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Monday, December 19, 2011

Jean Brandau's Blog is USELESS

I wouldn't normally attack someone's blog directly, no matter how badly written or how vehemently I disagreed with the content. But, this is not a simple matter of opinion or taste or difference of viewpoints. This is a matter of someone putting out incorrect and apparently unvalidated information.

Jean Brandau writes a blog on which presumes to include a calendar of events for the Huntsville, AL area. To my detriment, I consulted her calendar of events twice this holiday season, once regarding a skating event at the local ice-plex and again (my mistake) to find out when the Messiah Sing-along would take place.

On both counts Jean's calendar was WRONG. Her dates for both events were off by a week.

I was smart enough to call about the skating event before we drove all the way across town to the rink. The kid who answered the phone had no idea what I was talking about at first. After several hints and clues, he realized that I was referring to an event that had taken place a week before I called. And, while Jeans' blog made the event out to be a public skating session with carols being sung by the Huntsville Chorus, the actual event (which had taken place a week earlier) was in fact a figure skating show with the Huntsville Chorus providing musical accompaniment. So, she was not only wrong about the date, she misrepresented the entire nature of the event.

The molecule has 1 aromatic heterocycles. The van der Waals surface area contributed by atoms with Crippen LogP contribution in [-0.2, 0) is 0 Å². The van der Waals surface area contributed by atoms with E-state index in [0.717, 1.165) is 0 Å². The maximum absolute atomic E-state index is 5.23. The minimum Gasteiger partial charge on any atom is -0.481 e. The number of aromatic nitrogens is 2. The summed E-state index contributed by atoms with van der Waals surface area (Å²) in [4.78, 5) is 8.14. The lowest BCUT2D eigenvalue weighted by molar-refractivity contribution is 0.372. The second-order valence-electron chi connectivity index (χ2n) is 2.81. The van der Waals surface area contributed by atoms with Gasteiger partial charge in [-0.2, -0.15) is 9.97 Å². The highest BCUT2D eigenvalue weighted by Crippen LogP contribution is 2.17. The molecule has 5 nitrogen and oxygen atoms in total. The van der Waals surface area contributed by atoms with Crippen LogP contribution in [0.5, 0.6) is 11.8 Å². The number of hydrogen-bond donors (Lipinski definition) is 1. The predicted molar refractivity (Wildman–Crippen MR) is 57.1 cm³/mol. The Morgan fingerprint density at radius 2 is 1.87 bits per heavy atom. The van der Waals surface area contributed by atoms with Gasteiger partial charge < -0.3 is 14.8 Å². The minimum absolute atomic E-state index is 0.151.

Which sort of makes me the idiot for trusting Jean's website to provide accurate, correct information regarding the premier event on my holiday calendar - the Messiah Sing-Along. According to Jean's bogus blog (a blogus?), tonight was the big night. The night I await for a year at a time. The night I get dressed up for and make the kids dress up for. The night I pull out my complete Messiah score and set out to enjoy one of my very favorite musical compositions of all time.

It was over before we ever left the house. It was 6 nights ago. I figured this out after we drove 18 miles across town - and 18 miles back - wasting an hour of one of our last evenings before Christmas, when we arrived at the designated location to find one guy in a pick-up truck waiting for a buddy to play basketball in the adjacent gym. Not sure why I waited until tonight to check the website at the actual church where the event was to take place. (At least Jean got that part right.) But, that's how I found the correct date. I signed up for that church's e-mail newsletter just to be sure I don't miss out next year. Because I damn sure won't be checking out Jean Brandau's blog for ANY other events. Ever.